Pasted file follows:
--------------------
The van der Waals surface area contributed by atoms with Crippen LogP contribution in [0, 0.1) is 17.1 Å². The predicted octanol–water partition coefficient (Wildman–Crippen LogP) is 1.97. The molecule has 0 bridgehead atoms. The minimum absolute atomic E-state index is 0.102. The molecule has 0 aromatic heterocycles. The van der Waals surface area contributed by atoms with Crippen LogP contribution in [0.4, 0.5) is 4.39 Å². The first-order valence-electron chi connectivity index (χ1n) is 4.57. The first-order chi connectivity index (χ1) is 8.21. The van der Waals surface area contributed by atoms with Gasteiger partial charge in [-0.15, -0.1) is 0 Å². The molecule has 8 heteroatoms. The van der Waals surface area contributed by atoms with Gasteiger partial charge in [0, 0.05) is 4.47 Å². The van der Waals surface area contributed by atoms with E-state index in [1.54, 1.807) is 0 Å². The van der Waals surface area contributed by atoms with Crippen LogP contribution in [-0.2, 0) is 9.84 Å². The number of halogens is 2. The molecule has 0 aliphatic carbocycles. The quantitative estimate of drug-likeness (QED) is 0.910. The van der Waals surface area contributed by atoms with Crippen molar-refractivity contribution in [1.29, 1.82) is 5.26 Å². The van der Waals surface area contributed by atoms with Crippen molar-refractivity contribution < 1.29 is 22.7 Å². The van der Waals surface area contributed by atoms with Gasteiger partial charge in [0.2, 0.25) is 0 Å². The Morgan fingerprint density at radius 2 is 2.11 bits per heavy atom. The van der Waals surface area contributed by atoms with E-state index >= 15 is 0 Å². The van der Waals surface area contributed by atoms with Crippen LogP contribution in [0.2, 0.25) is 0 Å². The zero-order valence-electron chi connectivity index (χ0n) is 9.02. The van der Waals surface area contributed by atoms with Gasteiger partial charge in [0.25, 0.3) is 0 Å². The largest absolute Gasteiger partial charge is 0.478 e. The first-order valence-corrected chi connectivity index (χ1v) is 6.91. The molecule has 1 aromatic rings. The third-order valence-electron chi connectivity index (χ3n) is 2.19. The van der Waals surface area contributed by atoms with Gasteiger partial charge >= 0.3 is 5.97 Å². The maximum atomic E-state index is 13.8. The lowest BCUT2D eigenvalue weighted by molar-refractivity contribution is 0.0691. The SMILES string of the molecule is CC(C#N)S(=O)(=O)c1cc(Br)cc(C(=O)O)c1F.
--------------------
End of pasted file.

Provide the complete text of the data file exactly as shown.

The van der Waals surface area contributed by atoms with Crippen LogP contribution in [0, 0.1) is 17.1 Å². The predicted octanol–water partition coefficient (Wildman–Crippen LogP) is 1.97. The molecule has 0 bridgehead atoms. The minimum absolute atomic E-state index is 0.102. The molecule has 0 aromatic heterocycles. The van der Waals surface area contributed by atoms with Crippen LogP contribution in [0.4, 0.5) is 4.39 Å². The first-order valence-electron chi connectivity index (χ1n) is 4.57. The first-order chi connectivity index (χ1) is 8.21. The van der Waals surface area contributed by atoms with Gasteiger partial charge in [-0.15, -0.1) is 0 Å². The molecule has 8 heteroatoms. The van der Waals surface area contributed by atoms with Gasteiger partial charge in [0, 0.05) is 4.47 Å². The van der Waals surface area contributed by atoms with E-state index in [1.54, 1.807) is 0 Å². The van der Waals surface area contributed by atoms with Crippen LogP contribution in [-0.2, 0) is 9.84 Å². The number of halogens is 2. The molecule has 0 aliphatic carbocycles. The quantitative estimate of drug-likeness (QED) is 0.910. The van der Waals surface area contributed by atoms with Crippen molar-refractivity contribution in [1.29, 1.82) is 5.26 Å². The van der Waals surface area contributed by atoms with Crippen molar-refractivity contribution < 1.29 is 22.7 Å². The van der Waals surface area contributed by atoms with Gasteiger partial charge in [0.2, 0.25) is 0 Å². The Morgan fingerprint density at radius 2 is 2.11 bits per heavy atom. The van der Waals surface area contributed by atoms with E-state index >= 15 is 0 Å². The van der Waals surface area contributed by atoms with Crippen LogP contribution in [0.2, 0.25) is 0 Å². The zero-order valence-electron chi connectivity index (χ0n) is 9.02. The van der Waals surface area contributed by atoms with Gasteiger partial charge in [0.25, 0.3) is 0 Å². The largest absolute Gasteiger partial charge is 0.478 e. The first-order valence-corrected chi connectivity index (χ1v) is 6.91. The molecule has 1 aromatic rings. The third-order valence-electron chi connectivity index (χ3n) is 2.19. The van der Waals surface area contributed by atoms with Gasteiger partial charge >= 0.3 is 5.97 Å². The maximum atomic E-state index is 13.8. The lowest BCUT2D eigenvalue weighted by molar-refractivity contribution is 0.0691. The SMILES string of the molecule is CC(C#N)S(=O)(=O)c1cc(Br)cc(C(=O)O)c1F.